of many excellent traits of character, esteemed for his genuine personal worth. The family numbered five children, three sons and two daughters:
Edgar G., who died in 1900, at the age of thirty-nine years; Frances L., the wife of Frank Althouse, a resident of Oregon, Illinois; John B., of
this review; Frank W., who is living on the old homestead in Jackson Township; and Ruth A., the wife of
J. W. Herriott of Chicago. Mrs. Herriott is secretary of the King’s Daughters in Chicago and a delegate to the convention at Wheeling, West
John B. Gurney, whose name introduces this record, pursued his early education in the district schools and afterward had the
advantage of a course in the Bloomington (Illinois) Business College. He was reared to farm life, early becoming familiar with all the duties and
labors incident to the development of the fields and the production of crops. When twenty-three years of age he started out upon an independent
business career and has always followed farming and stock raising, at first operating eighty acres of land, which he cultivated for two years.
Later he and his brother Frank farmed two hundred acres for two years. In 1892 he was married and afterward farmed two hundred acres on his own
account until 1904, when he purchased an additional tract of one hundred and sixty acres, so that he is today the owner of a valuable farming
property of three hundred and sixty acres. He built an addition to the old homestead in 1897 and built a fine barn in 1905. He is a breeder of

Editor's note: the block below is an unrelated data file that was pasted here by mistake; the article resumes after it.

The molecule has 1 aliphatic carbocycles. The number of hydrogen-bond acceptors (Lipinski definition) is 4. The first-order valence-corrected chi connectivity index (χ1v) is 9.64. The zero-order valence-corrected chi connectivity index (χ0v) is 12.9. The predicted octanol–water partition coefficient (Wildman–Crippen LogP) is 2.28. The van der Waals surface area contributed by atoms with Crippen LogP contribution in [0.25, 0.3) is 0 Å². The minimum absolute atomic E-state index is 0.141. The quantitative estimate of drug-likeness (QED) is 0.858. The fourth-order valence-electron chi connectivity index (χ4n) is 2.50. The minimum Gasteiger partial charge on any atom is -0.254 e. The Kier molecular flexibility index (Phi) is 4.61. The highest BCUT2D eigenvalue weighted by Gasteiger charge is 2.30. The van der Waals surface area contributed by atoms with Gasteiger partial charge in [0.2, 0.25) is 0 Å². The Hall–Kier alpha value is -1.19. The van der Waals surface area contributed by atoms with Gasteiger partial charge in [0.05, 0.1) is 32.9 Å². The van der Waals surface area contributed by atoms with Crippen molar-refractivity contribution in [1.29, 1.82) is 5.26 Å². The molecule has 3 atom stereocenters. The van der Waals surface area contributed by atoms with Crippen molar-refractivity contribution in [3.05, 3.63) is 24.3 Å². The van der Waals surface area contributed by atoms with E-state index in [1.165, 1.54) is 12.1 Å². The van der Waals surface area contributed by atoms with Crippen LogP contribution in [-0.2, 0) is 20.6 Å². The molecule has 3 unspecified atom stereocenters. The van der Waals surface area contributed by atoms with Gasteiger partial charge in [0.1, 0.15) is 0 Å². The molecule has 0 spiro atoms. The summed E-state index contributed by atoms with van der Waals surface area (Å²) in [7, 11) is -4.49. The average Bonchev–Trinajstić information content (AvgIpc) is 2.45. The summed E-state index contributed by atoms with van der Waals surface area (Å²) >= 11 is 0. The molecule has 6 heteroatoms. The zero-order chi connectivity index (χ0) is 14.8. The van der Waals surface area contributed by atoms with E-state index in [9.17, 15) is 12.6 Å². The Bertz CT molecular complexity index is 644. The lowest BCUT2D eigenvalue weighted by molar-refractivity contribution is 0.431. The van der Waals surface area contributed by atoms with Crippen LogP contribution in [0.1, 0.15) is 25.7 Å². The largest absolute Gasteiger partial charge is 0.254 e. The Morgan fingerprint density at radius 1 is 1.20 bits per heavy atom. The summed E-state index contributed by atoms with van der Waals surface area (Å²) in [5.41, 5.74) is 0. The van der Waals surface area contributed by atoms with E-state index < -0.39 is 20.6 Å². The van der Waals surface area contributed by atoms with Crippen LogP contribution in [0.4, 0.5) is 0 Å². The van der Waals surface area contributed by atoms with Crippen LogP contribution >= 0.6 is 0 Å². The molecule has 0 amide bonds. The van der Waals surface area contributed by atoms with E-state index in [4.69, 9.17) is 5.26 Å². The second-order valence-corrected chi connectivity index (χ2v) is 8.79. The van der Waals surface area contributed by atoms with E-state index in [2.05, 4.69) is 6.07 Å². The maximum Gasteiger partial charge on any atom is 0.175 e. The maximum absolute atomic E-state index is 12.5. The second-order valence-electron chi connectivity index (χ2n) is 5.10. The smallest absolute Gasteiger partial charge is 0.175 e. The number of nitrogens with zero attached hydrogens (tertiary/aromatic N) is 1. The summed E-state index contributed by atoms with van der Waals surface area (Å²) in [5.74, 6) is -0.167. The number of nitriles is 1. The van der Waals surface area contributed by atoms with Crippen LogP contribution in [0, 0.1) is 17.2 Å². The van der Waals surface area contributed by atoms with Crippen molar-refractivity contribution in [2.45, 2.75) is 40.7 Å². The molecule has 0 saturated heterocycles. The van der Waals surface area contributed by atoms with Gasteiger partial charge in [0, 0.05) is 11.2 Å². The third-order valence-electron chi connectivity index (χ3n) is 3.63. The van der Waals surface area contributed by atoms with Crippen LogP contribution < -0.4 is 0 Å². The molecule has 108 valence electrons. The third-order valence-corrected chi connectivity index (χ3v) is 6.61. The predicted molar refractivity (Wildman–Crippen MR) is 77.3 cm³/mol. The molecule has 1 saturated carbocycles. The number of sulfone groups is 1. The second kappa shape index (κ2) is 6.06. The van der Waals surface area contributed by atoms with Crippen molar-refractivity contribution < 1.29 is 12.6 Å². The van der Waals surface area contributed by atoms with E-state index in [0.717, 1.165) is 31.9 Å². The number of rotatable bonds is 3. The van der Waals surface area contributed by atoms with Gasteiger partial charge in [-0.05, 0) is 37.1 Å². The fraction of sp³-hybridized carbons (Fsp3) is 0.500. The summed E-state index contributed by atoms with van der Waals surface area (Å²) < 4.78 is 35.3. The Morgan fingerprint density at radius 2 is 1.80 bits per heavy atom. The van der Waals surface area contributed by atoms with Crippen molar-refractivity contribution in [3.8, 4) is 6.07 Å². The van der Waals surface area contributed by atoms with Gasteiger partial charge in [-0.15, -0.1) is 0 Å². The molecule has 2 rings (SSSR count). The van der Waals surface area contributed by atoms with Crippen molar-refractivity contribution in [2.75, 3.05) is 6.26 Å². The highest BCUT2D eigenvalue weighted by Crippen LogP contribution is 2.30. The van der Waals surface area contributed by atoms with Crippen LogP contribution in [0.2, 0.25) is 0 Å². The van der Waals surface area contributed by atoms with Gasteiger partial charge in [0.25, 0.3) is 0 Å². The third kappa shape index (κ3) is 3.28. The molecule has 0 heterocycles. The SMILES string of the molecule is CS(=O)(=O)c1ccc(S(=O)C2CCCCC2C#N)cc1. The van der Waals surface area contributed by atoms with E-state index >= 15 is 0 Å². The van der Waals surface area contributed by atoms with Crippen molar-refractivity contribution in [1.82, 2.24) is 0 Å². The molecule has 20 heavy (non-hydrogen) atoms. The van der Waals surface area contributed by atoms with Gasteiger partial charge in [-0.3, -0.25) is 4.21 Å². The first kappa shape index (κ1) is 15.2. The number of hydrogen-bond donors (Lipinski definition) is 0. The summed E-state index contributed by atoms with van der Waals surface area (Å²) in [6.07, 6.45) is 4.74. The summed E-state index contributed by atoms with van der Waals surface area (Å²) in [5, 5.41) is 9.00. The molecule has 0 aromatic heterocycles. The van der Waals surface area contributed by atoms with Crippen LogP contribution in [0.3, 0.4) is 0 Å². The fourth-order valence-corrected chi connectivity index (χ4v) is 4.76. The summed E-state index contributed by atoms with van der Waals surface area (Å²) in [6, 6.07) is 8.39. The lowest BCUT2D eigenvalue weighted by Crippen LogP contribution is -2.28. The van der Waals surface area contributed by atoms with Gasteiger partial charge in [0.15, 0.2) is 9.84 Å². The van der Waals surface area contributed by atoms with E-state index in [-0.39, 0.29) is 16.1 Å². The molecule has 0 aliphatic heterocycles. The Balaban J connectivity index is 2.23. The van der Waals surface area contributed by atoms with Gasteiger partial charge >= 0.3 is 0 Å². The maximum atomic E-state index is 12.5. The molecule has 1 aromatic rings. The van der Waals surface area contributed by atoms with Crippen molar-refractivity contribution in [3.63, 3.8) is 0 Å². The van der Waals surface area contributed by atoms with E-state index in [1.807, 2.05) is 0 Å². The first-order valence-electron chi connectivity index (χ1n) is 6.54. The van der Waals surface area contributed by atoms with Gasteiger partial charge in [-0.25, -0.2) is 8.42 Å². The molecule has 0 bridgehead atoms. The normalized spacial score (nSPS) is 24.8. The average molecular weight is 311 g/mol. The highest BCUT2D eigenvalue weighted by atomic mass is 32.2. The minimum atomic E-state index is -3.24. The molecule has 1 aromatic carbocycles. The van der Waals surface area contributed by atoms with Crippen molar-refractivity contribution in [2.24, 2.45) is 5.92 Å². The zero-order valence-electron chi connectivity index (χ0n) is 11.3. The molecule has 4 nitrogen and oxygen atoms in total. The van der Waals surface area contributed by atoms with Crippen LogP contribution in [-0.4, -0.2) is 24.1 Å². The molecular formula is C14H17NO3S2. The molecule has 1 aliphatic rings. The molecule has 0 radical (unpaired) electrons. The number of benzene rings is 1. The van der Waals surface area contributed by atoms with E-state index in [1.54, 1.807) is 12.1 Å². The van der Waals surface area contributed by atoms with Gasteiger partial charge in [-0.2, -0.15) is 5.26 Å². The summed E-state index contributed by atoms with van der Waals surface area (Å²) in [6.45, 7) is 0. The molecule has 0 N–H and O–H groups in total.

full-blooded Shropshire sheep, also buys and feeds sheep, having a thousand head upon his farm at the present time. He is likewise a breeder of
Percheron horses and is the joint owner of the full-blooded French Percheron stallion Jasmin; register number 48414 in the French book, and in the
American register number 31367. He likewise breeds full-blooded Poland China hogs and also White Holland turkeys. His stock-raising interests are
extensive and he is one of the well-known and successful representatives of his line of business in Will County.
On the 17th of August 1892, Mr. Gurney was married to Miss Beatrice Wayne, at old Perth, New York. She was born near that place
May 28, 1868, and is a daughter of John and Angeline (Brower) Wayne. The father was born in England, January 13, 1828, and died February 17, 1896,